We live in a golden age of designer donuts. No matter how wild the flavor combination or bizarre the ingredients, these days, if you can imagine it... you can probably eat it.
You want a donut with bacon or avocados? Check.
Breakfast cereal or green tea? No problem.
But sometimes too many choices can be overwhelming.
The same is true when it comes to growing your business. There are a million different recipes for expansion and endless strategies for success. Some involve bold steps and big leaps, others are more subtle and simple. But only you can determine which "flavor combination" is the right fit for your company.
If you’re a North Carolina company considering expansion, here are nine different ways you can broaden your horizons, boost your revenue and build your business.
This is what most people think of when the word “expansion” comes to mind. If you have one location doing well, it makes sense that another location would do just as well, right? But while this is the most common way to expand, it’s also the most expensive and carries the most risk.
Experts suggest that business owners think of a new location as a second, almost independent venture that will cost 2-3 times more than you estimate. That’s why, before you go shopping for real estate, you should ask (and answer) some tough questions to make certain that adding an additional location makes sense for your business.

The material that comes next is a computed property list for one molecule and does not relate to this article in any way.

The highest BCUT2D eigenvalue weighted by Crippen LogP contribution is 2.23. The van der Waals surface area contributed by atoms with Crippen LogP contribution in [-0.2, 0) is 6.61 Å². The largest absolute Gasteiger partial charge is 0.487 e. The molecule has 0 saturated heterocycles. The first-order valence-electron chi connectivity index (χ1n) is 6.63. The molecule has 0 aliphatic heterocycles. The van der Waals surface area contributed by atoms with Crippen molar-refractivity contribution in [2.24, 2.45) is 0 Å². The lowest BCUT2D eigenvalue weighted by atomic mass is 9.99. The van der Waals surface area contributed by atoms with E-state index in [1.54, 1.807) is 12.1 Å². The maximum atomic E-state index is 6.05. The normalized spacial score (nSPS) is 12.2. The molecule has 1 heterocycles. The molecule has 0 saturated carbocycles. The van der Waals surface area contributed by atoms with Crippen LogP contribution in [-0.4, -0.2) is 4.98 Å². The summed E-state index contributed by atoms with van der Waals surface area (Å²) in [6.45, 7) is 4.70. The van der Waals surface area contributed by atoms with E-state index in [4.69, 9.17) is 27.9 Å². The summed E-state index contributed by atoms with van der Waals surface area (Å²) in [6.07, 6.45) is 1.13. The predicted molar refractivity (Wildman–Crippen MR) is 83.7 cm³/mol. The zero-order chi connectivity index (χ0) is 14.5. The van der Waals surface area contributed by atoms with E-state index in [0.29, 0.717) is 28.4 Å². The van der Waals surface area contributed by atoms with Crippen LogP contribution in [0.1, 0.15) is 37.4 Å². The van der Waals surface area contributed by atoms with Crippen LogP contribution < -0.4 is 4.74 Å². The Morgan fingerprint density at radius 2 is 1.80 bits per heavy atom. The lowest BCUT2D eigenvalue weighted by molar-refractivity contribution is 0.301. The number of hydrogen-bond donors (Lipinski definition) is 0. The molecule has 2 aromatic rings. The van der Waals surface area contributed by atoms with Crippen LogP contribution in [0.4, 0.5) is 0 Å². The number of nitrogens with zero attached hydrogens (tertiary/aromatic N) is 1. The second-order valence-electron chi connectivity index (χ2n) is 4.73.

EXAMPLES: Open a second restaurant in a neighboring town. Lease a retail showroom space for your home-based fashion business. Add an office in a nearby county or state.
QUESTIONS TO ASK: Can your business run without you? WHY do you want to expand? Is your current location operating at peak? How can you maintain your customer experience? Are there operating systems in place that you can bring to a new location? Should your second location be close to the first or farther away?
EXPERT ADVICE: “There is no magic amount of distance between first and second locations that will lead to certain success, so accurate measurements of your industry and region are essential.” - via Small Biz Trends
Do you prefer coming up with great ideas to running a business? Licensing is a good choice for people who have a passion for product development, but aren’t excited by all of the day-to-day work that it takes to get that product to market.
On a very basic level, the idea of licensing is about developing a product and then signing it over to another company who will do the rest of the work (manufacturing, marketing, distribution). That’s the upside. But the downside is that you give up much of the control.
Licensing isn't easy, but it can deliver a great return on investment.
EXAMPLES: Most products and inventions you see on “Shark Tank” are the kind that can be licensed to bigger companies.
QUESTIONS TO ASK: Have I done enough research? Can I get a patent? What am I looking for in a “dream partner”? Who can give me the best distribution? Should I go forward in licensing without seeking professional help? (Answer: NO)